As I watched my daughter’s dance class, it became obvious that her instructor’s role involved teaching much more than dance steps. It involved what’s called the “hidden curriculum.”
The little girls were forming a dance train. One girl whined and said she wanted to be first but didn’t know how to express herself calmly. It was an opportunity for a life lesson as the instructor pointed out that the girls would take turns being the leader. The frustrated girl relented when she realized she would get a turn.
Every week across the nation, these life lessons are conveyed not only by parents and teachers but also by professionals and volunteers who work with youth.
The best life-lesson teachers realize their roles go far beyond teaching soccer skills, how to read or how to build a campfire. The best ones realize their work involves teaching kids how to get along with other people – how to share, to be courteous, to help others and even to lead.
They also realize something else, something that can be far more challenging for them to address: They have an obligation to act when they suspect a child is troubled.
Children don’t always know how to ask for help. It’s up to adults to spot problems and report them, especially if the problems are interfering with the child’s school or social life. Some children might be easily frustrated or have problems relating to peers. Their grades might be poor, despite hard work. Or they could be isolated from their peers.
These could be signs of deeper problems and may indicate the need for a mental health assessment and possibly treatment.
When a problem presents itself, it is best to contact the child’s parents or caregivers. They might not be aware of the problem. A child’s behavior is not always the same in the community as it is at home. Even if the parent is aware that a child is struggling, the parent might not know what to do. It’s important for a family not to feel alone in handling the child’s problems.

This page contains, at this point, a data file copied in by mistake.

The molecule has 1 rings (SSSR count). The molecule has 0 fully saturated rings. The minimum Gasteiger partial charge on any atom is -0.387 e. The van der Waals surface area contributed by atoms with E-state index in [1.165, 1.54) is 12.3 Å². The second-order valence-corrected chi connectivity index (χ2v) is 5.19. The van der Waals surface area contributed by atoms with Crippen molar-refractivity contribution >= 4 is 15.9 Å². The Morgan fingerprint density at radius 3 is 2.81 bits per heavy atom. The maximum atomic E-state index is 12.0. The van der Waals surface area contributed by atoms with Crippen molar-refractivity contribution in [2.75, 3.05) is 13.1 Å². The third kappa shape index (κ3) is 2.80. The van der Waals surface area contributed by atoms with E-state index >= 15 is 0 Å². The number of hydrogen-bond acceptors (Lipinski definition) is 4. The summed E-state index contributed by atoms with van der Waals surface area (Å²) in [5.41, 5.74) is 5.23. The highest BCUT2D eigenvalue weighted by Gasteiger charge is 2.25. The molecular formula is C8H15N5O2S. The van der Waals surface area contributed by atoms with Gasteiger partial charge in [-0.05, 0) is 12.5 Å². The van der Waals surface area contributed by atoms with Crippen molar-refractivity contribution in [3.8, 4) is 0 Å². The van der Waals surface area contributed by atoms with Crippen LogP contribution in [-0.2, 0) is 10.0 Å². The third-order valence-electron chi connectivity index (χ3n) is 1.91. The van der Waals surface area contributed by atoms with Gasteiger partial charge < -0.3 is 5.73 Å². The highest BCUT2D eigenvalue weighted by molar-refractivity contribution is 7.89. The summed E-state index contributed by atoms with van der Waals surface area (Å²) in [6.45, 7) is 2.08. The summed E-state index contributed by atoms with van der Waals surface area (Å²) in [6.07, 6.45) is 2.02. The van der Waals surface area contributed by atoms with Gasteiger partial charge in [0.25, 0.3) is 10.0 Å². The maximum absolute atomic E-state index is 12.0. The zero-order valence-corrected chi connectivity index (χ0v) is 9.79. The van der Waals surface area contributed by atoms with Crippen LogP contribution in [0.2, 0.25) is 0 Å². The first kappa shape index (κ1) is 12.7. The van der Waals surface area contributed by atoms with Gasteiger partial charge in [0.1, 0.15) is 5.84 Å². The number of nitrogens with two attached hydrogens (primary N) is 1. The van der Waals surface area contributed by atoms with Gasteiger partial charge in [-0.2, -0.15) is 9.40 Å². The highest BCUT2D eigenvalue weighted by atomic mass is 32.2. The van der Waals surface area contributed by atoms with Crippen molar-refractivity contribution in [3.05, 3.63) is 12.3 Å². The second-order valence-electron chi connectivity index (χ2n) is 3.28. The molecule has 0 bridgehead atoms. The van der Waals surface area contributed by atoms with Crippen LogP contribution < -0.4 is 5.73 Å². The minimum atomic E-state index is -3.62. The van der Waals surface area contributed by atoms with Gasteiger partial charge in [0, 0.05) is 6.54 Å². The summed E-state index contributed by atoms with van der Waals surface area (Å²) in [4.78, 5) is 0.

Of course, if child abuse or neglect is suspected, it must be reported immediately to law enforcement or child protective services. These professionals are trained to identify dangerous situations and act to protect the welfare of children.
For many people, it could be easier to look the other way when something seems wrong. But we live in an interconnected society. We are responsible for each other. The teen whose antisocial behavior is left unaddressed today could become a perpetrator tomorrow. Likewise, the teen exhibiting signs that something is wrong could be an abuse victim. If the abuser isn’t stopped immediately, the abuser could go on to prey on other kids.
Admittedly, there are risks and concerns for youth service workers trying to do the right thing. A parent might react in a hostile way to a coach pointing out a child’s problem. The best way to avoid that reaction is to treat caregivers with respect.
Spotting problems and alerting the proper people doesn’t take extensive training. You can rely on your common sense and life experience to know how to handle those situations. In doing so, you can make a huge difference in a child’s life.
A comprehensive list of warning signs can be found at http://findyouthinfo.gov/youth-topics/youth-mental-health/warning-signs.
Debbie Gingrich, a licensed social worker, is director of behavioral health at The Children’s Home of Cincinnati, which provides behavioral health treatment and education services to vulnerable children.